Overview

Blastocystis hominis is a microscopic organism that may be found in the stools of healthy people who aren't having any digestive symptoms. Blastocystis hominis is also sometimes found in the stools of people who have diarrhea, abdominal pain or other gastrointestinal problems.

Researchers don't yet fully understand the role that Blastocystis hominis plays, if any, in causing an infection. Certain forms of Blastocystis hominis may be more likely to be linked to an infection with symptoms. Sometimes, blastocystis simply lives in a person's digestive tract without causing harm.

A Blastocystis hominis infection usually clears up on its own. There are no proven treatments for these infections. But, if your symptoms don't get better, your doctor may recommend trying certain medications.

Symptoms

Signs and symptoms that might be associated with blastocystis include:

  • Diarrhea
  • Nausea
  • Abdominal cramps
  • Bloating
  • Excessive gas (flatulence)
  • Hives
  • Loss of appetite
  • Fatigue

When to see a doctor

See your doctor if you have signs and symptoms, such as diarrhea or cramps, that last longer than three days.

Causes

Once thought to be a harmless yeast, blastocystis is a parasite — a microscopic single-celled organism (protozoan). Many protozoans normally inhabit your gastrointestinal tract and are harmless or even helpful; others cause disease.

Whether blastocystis is the type of protozoa that causes disease is controversial. While many people who carry blastocystis have no signs or symptoms, the organism is also found in people who have diarrhea and other digestive problems. Blastocystis often appears with other organisms, so it's not clear whether it causes disease on its own or is an innocent bystander.

It's also possible that some people may be carriers of blastocystis. These carriers don't have any signs or symptoms of infection. And, the incidence of symptoms doesn't go up with an increase in the number of parasites.

Although no one knows for sure how blastocystis gets into the digestive system, experts suspect that blastocystis may get into the intestinal tract through oral-fecal contact. This can occur when a person doesn't wash his or her hands thoroughly after using the toilet before preparing food. The prevalence of blastocystis increases in places with inadequate sanitation and poor personal hygiene.

Risk factors

Blastocystis is common, and anyone can have the organism in his or her stools. You may be at higher risk if you travel or live where sanitation is inadequate or where the water may not be safe.

Complications

If you have diarrhea associated with blastocystis, it's likely to be self-limiting. However, anytime you have diarrhea, you lose vital fluids, salts and minerals, which can lead to dehydration. Children are especially vulnerable to dehydration.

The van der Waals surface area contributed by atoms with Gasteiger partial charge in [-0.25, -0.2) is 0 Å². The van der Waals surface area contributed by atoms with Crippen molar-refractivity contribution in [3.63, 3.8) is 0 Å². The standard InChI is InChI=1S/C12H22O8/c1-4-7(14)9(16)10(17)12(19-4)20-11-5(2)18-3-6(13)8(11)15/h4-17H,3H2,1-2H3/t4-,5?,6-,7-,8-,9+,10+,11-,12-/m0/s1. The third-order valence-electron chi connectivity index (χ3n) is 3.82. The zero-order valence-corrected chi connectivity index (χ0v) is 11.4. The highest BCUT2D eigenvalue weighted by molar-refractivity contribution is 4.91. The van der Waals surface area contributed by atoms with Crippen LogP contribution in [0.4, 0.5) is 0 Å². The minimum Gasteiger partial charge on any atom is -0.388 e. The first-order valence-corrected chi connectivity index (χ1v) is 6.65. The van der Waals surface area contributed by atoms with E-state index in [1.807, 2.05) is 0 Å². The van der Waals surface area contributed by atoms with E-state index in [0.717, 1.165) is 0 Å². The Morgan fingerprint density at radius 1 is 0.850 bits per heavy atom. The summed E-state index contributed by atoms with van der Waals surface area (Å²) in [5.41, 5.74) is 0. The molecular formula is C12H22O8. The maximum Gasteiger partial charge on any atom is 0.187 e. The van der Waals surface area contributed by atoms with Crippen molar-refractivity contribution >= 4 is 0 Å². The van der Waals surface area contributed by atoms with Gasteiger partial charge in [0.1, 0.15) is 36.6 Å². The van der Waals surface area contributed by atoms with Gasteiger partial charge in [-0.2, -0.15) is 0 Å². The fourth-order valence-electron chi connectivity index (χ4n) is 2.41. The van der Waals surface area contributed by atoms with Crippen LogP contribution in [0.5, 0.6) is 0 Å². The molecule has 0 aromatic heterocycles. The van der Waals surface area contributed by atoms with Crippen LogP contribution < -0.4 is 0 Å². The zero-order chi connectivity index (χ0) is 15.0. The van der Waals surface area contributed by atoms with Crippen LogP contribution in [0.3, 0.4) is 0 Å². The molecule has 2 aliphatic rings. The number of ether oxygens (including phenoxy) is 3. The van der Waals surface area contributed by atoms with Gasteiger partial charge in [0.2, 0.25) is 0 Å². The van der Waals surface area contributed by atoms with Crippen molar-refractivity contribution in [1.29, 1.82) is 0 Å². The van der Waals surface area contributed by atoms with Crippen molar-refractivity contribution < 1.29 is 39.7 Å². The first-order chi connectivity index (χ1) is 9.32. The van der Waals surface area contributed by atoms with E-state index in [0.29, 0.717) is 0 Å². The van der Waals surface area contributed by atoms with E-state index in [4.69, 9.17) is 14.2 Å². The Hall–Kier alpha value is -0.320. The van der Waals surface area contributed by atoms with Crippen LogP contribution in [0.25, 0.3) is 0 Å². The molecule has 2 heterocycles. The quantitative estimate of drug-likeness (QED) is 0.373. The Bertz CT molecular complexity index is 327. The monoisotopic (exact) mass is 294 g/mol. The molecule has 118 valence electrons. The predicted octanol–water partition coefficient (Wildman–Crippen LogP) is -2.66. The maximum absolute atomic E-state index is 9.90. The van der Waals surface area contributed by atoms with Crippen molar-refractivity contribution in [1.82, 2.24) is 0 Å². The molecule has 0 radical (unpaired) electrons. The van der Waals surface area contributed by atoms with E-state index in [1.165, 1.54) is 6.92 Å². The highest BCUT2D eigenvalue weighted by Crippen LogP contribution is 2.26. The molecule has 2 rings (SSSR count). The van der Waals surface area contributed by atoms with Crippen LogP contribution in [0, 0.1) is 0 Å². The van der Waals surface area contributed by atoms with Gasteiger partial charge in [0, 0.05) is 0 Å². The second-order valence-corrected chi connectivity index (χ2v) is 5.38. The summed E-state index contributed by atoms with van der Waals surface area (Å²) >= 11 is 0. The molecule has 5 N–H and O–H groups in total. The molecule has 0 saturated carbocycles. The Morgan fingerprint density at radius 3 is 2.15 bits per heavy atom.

Prevention

You may be able to prevent blastocystis or other gastrointestinal infection by taking a number of precautions while traveling in high-risk countries.

Watch what you eat

The general rule of thumb is this: If you can't boil it, cook it or peel it — forget it. Try to remember these more-specific tips:

  • Avoid food from street vendors.
  • Avoid unpasteurized milk and dairy products, including ice cream.
  • Avoid raw or undercooked meat, fish and shellfish.
  • Steer clear of moist food at room temperature, such as sauces and buffet offerings.
  • Eat foods that are well-cooked and served hot.
  • Stick to fruits and vegetables that you can peel yourself, such as bananas, oranges and avocados. Stay away from salads and unpeelable fruits, such as grapes and berries.
  • Avoid frozen pops and flavored ice.
  • Skip salsa and other condiments made with fresh ingredients.

Don't drink the water

When visiting high-risk countries, keep the following tips in mind:

  • Avoid unsterilized water — from tap, well or stream. If you need to consume local water, boil it for at least three minutes and then let it cool to room temperature.
  • Avoid ice cubes or fruit juices made with tap water.
  • Beware of sliced fruit that may have been washed in contaminated water.
  • Don't swim in water that may be contaminated.
  • Keep your mouth closed while showering.
  • Feel free to drink canned or bottled drinks in their original containers — including water, carbonated beverages, beer or wine — as long as you break the seals on the containers yourself. Wipe off any can or bottle before drinking or pouring.
  • Use bottled water to brush your teeth.
  • Use bottled or boiled water to mix baby formula.
  • Make sure hot beverages, such as coffee or tea, are steaming hot.

If it's not possible to buy bottled water or boil your water, bring some means to purify water: Look for filters that advertise the Environmental Protection Agency (EPA) designation of water purifier. Although the EPA doesn't independently verify these filters, the designation means they are supposed to filter hundreds of bacteria, viruses and parasites.

Another approach is to chemically disinfect water with iodine or chlorine. Iodine tends to be more effective, but reserve it for short trips, because too much iodine can be harmful to your body.

Take precautions against passing a parasite to others

If you have blastocystis or another gastrointestinal infection, good personal hygiene can help keep you from spreading the infection to others:

  • Wash hands with soap and water frequently, especially after using the toilet and before handling food. Rub soapy, wet hands together for at least 20 seconds before rinsing. If soap and water aren't available, use an alcohol-based hand sanitizer.
  • Wash hands well after changing a diaper, especially if you work in a child care center, even if you wear gloves.